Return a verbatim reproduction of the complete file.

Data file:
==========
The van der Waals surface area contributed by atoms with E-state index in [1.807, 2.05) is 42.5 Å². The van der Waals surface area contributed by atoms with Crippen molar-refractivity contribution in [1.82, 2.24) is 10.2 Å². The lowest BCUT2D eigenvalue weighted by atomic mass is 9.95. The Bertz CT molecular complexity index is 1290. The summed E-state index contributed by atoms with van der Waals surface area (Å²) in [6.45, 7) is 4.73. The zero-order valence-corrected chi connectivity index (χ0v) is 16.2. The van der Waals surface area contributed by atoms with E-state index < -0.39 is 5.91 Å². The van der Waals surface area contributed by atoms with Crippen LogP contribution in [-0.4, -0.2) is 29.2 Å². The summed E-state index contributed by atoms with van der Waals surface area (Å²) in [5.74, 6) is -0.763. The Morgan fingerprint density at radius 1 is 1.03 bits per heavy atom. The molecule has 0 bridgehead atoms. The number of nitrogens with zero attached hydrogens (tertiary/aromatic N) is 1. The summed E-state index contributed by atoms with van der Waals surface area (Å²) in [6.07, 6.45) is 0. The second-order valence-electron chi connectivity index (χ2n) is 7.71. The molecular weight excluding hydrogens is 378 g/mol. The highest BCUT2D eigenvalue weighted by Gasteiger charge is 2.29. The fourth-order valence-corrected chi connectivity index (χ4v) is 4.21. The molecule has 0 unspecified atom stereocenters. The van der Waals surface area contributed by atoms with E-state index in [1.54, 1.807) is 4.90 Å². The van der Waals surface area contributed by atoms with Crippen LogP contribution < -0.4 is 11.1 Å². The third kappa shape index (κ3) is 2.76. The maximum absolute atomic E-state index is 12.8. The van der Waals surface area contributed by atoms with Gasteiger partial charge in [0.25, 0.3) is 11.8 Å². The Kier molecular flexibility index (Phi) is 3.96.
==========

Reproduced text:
The van der Waals surface area contributed by atoms with E-state index in [1.807, 2.05) is 42.5 Å². The van der Waals surface area contributed by atoms with Crippen molar-refractivity contribution in [1.82, 2.24) is 10.2 Å². The lowest BCUT2D eigenvalue weighted by atomic mass is 9.95. The Bertz CT molecular complexity index is 1290. The summed E-state index contributed by atoms with van der Waals surface area (Å²) in [6.45, 7) is 4.73. The zero-order valence-corrected chi connectivity index (χ0v) is 16.2. The van der Waals surface area contributed by atoms with E-state index < -0.39 is 5.91 Å². The van der Waals surface area contributed by atoms with Crippen LogP contribution in [-0.4, -0.2) is 29.2 Å². The summed E-state index contributed by atoms with van der Waals surface area (Å²) in [5.74, 6) is -0.763. The Morgan fingerprint density at radius 1 is 1.03 bits per heavy atom. The molecule has 0 bridgehead atoms. The number of nitrogens with zero attached hydrogens (tertiary/aromatic N) is 1. The summed E-state index contributed by atoms with van der Waals surface area (Å²) in [6.07, 6.45) is 0. The second-order valence-electron chi connectivity index (χ2n) is 7.71. The molecular weight excluding hydrogens is 378 g/mol. The highest BCUT2D eigenvalue weighted by Gasteiger charge is 2.29. The fourth-order valence-corrected chi connectivity index (χ4v) is 4.21. The molecule has 0 unspecified atom stereocenters. The van der Waals surface area contributed by atoms with E-state index in [1.54, 1.807) is 4.90 Å². The van der Waals surface area contributed by atoms with Crippen LogP contribution < -0.4 is 11.1 Å². The third kappa shape index (κ3) is 2.76. The maximum absolute atomic E-state index is 12.8. The van der Waals surface area contributed by atoms with Gasteiger partial charge in [0.25, 0.3) is 11.8 Å². The Kier molecular flexibility index (Phi) is 3.96.